But as Yoda might say, “IPv6 must you learn”. While the exhaustion of the public IPv4 space isn’t going to be the catastrophic event that some may try to imply, it is a harbinger of things to come. Microsoft has been aware of this issue for quite some time and has quietly but effectively enabled IPv6 in their operating systems since Windows XP and Windows Server 2003. However, the Windows Server 2003 and Windows XP IPv6 technologies were add-on features and not fully supported. Microsoft rectified this situation with Windows Server 2008 and Windows Vista – which were the first full-up IPv6 capable operating systems creating by Microsoft. Support for IPv6 became even more robust with Windows 7 and Windows Server 2008 R2.

It’s great that modern Microsoft client and server operating system are fully IPv6 capable, but there’s still a problem. If you’re like most of us, not all the operating systems and applications and network gear on your network are IPv6 capable. Most (all?) of today’s production networks are a mix of IPv4-only and IPv6 capable operating systems and applications. We can agree that the future is IPv6, but we have to deal with the present situation where there is a mixture of IPv6 and IPv4 resources.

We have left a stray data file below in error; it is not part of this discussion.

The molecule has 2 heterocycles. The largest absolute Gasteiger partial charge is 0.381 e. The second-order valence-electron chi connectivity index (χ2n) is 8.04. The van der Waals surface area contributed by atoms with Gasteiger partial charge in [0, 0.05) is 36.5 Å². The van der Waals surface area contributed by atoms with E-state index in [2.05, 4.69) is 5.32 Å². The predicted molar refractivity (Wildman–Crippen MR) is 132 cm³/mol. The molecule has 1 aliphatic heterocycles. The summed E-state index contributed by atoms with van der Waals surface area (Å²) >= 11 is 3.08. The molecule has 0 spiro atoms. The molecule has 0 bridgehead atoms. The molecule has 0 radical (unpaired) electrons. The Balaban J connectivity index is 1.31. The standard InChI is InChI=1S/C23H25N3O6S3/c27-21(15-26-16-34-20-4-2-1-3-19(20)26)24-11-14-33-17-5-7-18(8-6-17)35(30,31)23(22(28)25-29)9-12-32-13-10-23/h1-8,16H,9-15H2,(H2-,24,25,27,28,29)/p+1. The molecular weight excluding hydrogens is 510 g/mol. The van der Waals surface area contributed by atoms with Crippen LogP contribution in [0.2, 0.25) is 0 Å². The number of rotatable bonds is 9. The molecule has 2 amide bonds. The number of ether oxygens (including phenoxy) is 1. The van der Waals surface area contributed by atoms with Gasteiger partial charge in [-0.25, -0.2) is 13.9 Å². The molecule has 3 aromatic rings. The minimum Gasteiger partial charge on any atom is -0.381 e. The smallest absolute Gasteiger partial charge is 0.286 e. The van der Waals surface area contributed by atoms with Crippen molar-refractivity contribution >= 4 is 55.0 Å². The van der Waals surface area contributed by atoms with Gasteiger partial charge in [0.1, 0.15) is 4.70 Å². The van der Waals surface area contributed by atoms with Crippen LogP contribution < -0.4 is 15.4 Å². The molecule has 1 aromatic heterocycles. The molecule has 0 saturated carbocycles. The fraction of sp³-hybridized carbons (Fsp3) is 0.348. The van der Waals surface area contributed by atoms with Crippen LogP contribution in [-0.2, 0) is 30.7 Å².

IPv6 transition technologies

The industry has been aware for quite some time that this would be the case, and therefore the IETF has been working  on various IPv6 transition technologies that will provide you with a bridge between your IPv4 and IPv6 networks. The IETF realized that we were not going to rip-and-replace our current networks and applications just to support IPv6, but they did believe that if they could provide a collection of IPv6 transition technologies, IT pros could then use these technologies to slowly migrate/transition your existing infrastructures from IPv4 to IPv6.

The IPv6 transition technologies all have one thing in common – they tunnel IPv6 packets inside an IPv4 header, which means these are all tunneling technologies. When the IPv4 packets reach their destinations, the IPv4 headers are removed at the endpoint and the IPv6 packets are exposed and consumed by the endpoint device.